How does it work?

The SV Series operates basically like a normal fixed position bar code scanner. The unit will automatically read a bar code symbol and transmit data for that symbol through its serial port. With the philosophy of also being a verifier, special considerations are incorporated in the scanning operation, plus other features are included to make the SV Series a very flexible system component.

There are three levels to SV operation as described below.

Level 1 - Scanning Operation

This operation is always enabled. When a bar code enters the laser beam, the SV unit “locks” onto it and continues to scan the symbol until it leaves the laser beam. While a bar code is in the beam, the SV unit’s READ led will be on. When the bar code exits the beam, the SV unit performs quality analyses on the code by averaging all the scans gathered while the code was in the beam and transmits the decoded data along with all quality information via the serial communications port.

Special features and considerations of scanning operation vs. normal bar code scanners:

  1. For optimum analysis accuracy, a fixed mounting distance and angle are required therefore depth of field is very small compared to a simple decoding application. This is equivalent to needing a guide attachment on a portable pen based verifier.
  2. The SV can simultaneously scan up to four bar codes across its scan path.
  3. The serial transmission report contains a fixed block of data approximately 88 bytes long that contains all quality analysis information for the symbol that was scanned. This block of quality data is placed preceding the decoded data of the bar code.
  4. Other scanning operations are programmable – contact RJS technical support for details.

Proper system setup is very important. RJS provides ScanVision software for Windows as an easy to use setup and monitoring tool. ScanVision is free of charge.

Level 2 – Output Port Operation

The SV Series has five output ports that can be manipulated by various bar code quality and data parameters. This is accomplished by enabling an output interface mode. An assortment of modes is available. The modes are selected and programmed through serial communications. Each mode has a specific format for output activation and also has a specific list of programmable parameters available to use as conditions to activate the ports. This enables an SV to control a printer, send signals to a PLC, illuminate a light stack, etc.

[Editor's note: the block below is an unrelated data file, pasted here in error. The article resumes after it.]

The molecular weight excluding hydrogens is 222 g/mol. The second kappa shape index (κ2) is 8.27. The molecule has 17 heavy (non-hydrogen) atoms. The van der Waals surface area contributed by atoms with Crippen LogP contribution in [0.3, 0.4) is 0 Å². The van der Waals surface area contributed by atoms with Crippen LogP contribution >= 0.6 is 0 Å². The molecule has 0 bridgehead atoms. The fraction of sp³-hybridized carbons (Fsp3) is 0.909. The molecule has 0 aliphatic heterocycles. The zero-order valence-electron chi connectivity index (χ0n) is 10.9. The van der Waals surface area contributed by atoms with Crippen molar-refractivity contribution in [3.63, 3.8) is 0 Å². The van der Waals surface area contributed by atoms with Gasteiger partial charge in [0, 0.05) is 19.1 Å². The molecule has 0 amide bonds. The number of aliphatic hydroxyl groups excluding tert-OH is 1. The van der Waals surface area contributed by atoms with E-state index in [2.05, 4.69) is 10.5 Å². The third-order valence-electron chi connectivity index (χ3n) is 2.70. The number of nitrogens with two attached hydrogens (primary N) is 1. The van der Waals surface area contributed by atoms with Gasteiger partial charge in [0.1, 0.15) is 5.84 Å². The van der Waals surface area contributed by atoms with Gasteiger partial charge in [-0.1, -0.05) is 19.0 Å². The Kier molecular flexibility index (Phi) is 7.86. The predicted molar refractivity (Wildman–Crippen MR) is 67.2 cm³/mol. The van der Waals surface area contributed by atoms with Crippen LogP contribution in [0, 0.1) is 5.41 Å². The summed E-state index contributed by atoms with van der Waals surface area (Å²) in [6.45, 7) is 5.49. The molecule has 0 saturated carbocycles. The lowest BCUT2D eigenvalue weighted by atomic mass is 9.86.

An example of using the SV Series output ports to stop a thermal printer when an error is detected:

Many thermal printers have I/O ports that allow external devices to stop the printer in order to wait for an external function such as an applicator taking a label then placing it on an object. Some printers need a ground signal to stop, others need the absence of a ground signal to stop. There are a number of output interface modes in the SV Series that provide both signal levels in an error condition. The particular SV output port that provides the proper signal level can be connected directly to the printer input in most cases. When the error condition occurs, the output port level is “latched. ” In order to clear the latch condition and resume printing, the user presses the SV reset button.

An example of using the SV to illuminate a light stack requires two major considerations - the logic and the circuit:

The logic is accomplished by using one of the output interface modes that can activate particular output ports for “good”, “poor quality” and “no read” conditions. Each port can be connected to a particular color of light. The ports are programmable to pulse on for a set amount of time or to latch. In the case of an active light stack, they should be set to pulse at a slightly longer time than the time between objects being scanned and analyzed. This provides a continuous light illumination if analyses are consistent.

The circuit usually requires a device to interface between the SV ports – (open drain FETs that can sink up to 100 ma) – and the type of light being used in the stack. The device most commonly used is a solid state relay.

Level 3 – No Read Detection

Bar code quality and data analyses depend on the symbol being able to be decoded. In many on-line applications, there is a possibility of printer errors, applicator errors, material problems, damaged labels, etc. that cause an unreadable or non-present bar code. This “No Read” condition is very often an important parameter to detect.

SV units detect a No read condition by receiving a synchronization (sync) signal. The SV can be programmed to count the number of codes entering the beam during a sync interval and if all the expected codes are not read, a No Read condition is determined. This condition can manipulate an output port and/or cause a special No Read data transmission to be sent.

Notes regarding sync inputs:

  1. Sync inputs can be generated by sensors, printer/applicator logic, label sensors etc.
  2. A sync input is a background function that the SV uses for counting. Due to level 1 scanning operation described above, all codes going through the beam are always decoded (if they are capable of being decoded) and analyzed. Therefore only the counting of symbols entering the beam in order to determine a No Read condition is dependent on the sync input.
  3. When a sync signal is received by an SV unit, the Power/Sync led will blink from green to yellow for a short period time.

Example of a sync operation:

A sensor can be used to monitor the presence of a box on a conveyor. While the box is in the sensor’s range, the sensor provides a particular sync input to the SV unit and the SV counts the number of codes entering the beam during this time. If the number of codes decoded did not meet the programmed number of codes expected, a No Read condition occurs.

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